The evil begins when professor Julian Fuchs (Andrew Keir) and his expedition team, discover in Egypt, after years of quest, the tomb of Queen Tera (Valerie Leon). The Queen is a beautiful creature, naked save for the tapestry of wonderful jewels that decorate her body. Legend suggests that Tera, Queen of Darkness, was murdered by Egyptian priests, and that she has mysterious powers from beyond the grave... The opening of the tomb has a strange effect on Fuchs and his team. Are they aware of the powers they are unleashing when they return to England with the mummy and her strange artefacts?
"Carry On Cleo" gets a gritty reboot
- Blood from the Mummy's Tomb review by Count Otto Black
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"Dracula" is, if you count all the very loose adaptations, by far the most-filmed novel ever written, so it's not surprising that movie studios sometimes get it into their heads to film something else by Bram Stoker, only to find he wrote exactly one book that makes a good movie (though Ken Russell came closest when he turned "The Lair of the White Worm" into a completely bonkers parody which still manages to make more sense than its source novel). "The Jewel of Seven Stars" hovers on the edge of filmworthiness, so once in a while somebody has a crack at it. You may have seen a big-budget slab of tedium starring Charlton Heston called "The Awakening". This, believe it or not, is the previous attempt to film the same book. And it's a whole lot more fun!
An archaeologist excavates the tomb of Ancient Egyptian witch-queen Tera, discovering her body to be so well-preserved that it could almost be a scantily-clad actress trying not to breathe or twitch her eyelids, apart from that unfortunately missing right hand (don't worry, it'll turn up). At the exact moment that he opens Tera's sarcophagus, thousands of miles away in London, his daughter is born, dies, and immediately returns to life. Can you guess who she grows up to precisely resemble...?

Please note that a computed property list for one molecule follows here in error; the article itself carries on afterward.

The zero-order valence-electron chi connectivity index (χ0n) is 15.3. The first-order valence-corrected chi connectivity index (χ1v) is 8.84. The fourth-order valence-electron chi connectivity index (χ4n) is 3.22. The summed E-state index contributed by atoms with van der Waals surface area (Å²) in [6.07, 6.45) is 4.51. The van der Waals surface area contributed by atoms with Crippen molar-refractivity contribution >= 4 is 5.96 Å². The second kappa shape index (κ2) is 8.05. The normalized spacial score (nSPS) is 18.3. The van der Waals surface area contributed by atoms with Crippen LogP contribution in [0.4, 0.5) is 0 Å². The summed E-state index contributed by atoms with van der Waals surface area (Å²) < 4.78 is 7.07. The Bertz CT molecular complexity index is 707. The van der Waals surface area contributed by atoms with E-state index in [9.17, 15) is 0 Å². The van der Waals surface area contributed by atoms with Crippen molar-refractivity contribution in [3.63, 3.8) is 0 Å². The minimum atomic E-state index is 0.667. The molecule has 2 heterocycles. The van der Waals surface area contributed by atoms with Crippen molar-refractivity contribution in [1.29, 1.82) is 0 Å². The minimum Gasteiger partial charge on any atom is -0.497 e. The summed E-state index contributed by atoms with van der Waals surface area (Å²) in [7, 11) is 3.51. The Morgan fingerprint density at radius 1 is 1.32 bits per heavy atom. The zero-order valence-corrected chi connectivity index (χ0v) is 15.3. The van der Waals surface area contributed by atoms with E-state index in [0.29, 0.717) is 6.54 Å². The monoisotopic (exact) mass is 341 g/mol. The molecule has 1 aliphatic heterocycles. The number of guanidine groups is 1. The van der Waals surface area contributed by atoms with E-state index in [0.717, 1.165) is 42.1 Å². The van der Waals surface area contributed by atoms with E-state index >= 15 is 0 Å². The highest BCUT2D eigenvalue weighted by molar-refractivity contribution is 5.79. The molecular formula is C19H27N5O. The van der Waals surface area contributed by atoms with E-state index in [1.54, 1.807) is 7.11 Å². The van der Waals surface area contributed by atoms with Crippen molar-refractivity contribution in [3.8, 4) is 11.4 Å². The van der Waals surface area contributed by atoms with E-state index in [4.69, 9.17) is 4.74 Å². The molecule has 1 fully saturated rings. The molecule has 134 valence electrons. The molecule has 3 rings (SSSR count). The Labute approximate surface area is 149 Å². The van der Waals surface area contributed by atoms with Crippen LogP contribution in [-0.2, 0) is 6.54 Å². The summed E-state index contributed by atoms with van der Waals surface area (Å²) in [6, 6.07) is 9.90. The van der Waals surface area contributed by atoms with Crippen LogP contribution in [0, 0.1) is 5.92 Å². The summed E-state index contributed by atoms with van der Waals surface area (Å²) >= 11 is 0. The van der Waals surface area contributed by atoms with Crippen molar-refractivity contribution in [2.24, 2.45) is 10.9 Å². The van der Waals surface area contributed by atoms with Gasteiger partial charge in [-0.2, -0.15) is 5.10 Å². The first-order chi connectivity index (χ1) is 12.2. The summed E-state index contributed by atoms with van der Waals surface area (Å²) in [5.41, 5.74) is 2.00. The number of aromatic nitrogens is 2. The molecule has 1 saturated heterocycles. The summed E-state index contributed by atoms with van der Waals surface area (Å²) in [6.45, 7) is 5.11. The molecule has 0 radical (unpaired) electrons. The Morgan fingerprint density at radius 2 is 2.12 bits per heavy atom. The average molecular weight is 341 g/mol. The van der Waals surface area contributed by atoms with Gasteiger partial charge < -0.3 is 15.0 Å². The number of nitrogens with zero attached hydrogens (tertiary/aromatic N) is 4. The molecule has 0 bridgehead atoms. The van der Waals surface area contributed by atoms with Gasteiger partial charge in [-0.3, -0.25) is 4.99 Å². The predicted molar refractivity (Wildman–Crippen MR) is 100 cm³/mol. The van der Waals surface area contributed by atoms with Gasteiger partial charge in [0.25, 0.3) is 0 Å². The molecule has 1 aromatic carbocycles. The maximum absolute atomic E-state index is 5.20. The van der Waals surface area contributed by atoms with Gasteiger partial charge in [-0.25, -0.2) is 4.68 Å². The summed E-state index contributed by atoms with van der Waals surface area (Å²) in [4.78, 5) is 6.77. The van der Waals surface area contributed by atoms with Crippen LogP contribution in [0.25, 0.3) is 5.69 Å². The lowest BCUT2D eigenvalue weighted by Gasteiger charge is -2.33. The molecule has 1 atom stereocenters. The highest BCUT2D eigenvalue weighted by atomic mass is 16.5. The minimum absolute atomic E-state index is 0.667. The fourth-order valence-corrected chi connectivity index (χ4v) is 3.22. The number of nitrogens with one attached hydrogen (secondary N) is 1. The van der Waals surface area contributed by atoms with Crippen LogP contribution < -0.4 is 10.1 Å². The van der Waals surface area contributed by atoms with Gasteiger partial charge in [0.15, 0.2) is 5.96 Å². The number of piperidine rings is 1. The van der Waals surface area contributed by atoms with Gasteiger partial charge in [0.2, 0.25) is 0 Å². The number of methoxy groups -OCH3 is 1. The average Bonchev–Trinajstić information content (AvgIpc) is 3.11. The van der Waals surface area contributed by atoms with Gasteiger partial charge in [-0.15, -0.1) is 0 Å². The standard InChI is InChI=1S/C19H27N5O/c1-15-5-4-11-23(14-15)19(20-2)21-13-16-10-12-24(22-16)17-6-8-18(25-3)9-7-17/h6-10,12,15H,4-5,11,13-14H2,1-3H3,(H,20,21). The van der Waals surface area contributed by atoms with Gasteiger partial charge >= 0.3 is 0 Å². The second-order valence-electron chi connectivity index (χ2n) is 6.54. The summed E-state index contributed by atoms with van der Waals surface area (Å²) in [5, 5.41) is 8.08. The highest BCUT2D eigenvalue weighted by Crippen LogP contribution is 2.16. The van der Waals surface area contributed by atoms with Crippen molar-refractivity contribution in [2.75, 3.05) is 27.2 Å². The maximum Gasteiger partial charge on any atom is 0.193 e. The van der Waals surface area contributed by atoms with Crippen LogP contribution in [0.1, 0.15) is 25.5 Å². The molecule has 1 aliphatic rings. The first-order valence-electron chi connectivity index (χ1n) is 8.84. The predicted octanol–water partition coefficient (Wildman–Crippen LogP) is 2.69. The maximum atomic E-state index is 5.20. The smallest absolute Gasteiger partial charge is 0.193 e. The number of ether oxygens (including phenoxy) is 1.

With a plot that obvious from the get-go, no real suspense is possible, so most of the cast have to spend the whole film darkly hinting at things almost everybody else already knows, before getting the gorily torn-out throat that the Mummy's Curse inflicts on just about everyone, whether the actual cause of death logically ought to tear their throat out or not. In a blatant nod to Renfield from "Dracula", one character is shut up in a mental hospital that makes the one in "Terminator II" look humane. Another does fraudulent psychic card-readings just to add color to the proceedings. Many characters are oddly camp, including a screamingly gay man who appears briefly for no discernible reason before literally running out of the movie never to return.
And at the heart of it all, Valerie Leon, in yet another example of Hammer's splendid tradition of casting women in difficult twin rôles as naïve innocents and monstrous avatars of undying evil because they have large breasts and taking it on trust that they can act, displays so much cleavage she has to make an in-character joke about it, along with all the acting talent she brought to bit-parts in several "Carry On" films and a series of adverts for Hai Karate aftershave (which was basically bottled essence of Alan Partridge). Of course, it didn't help the overall coherence of the movie that Peter Cushing had to be replaced on the second day of shooting because his wife was dying, and then 47-year-old director Seth Holt unexpectedly dropped dead in mid-production.
This is one of Hammer's strangest films, with nightmare logic trapping all the protagonists in easily escapable peril which eventually gets them anyway, such as the woman who is somehow mauled to death by a small and totally immobile statue she has kept in her home for over 20 years despite knowing it was incredibly evil and dangerous. On almost every conventional level it fails completely, yet it's so odd it sort of works as an unintentionally surreal semi-spoof. And if there was one, it would definitely win the Oscar for Most Scantily Wrapped Mummy.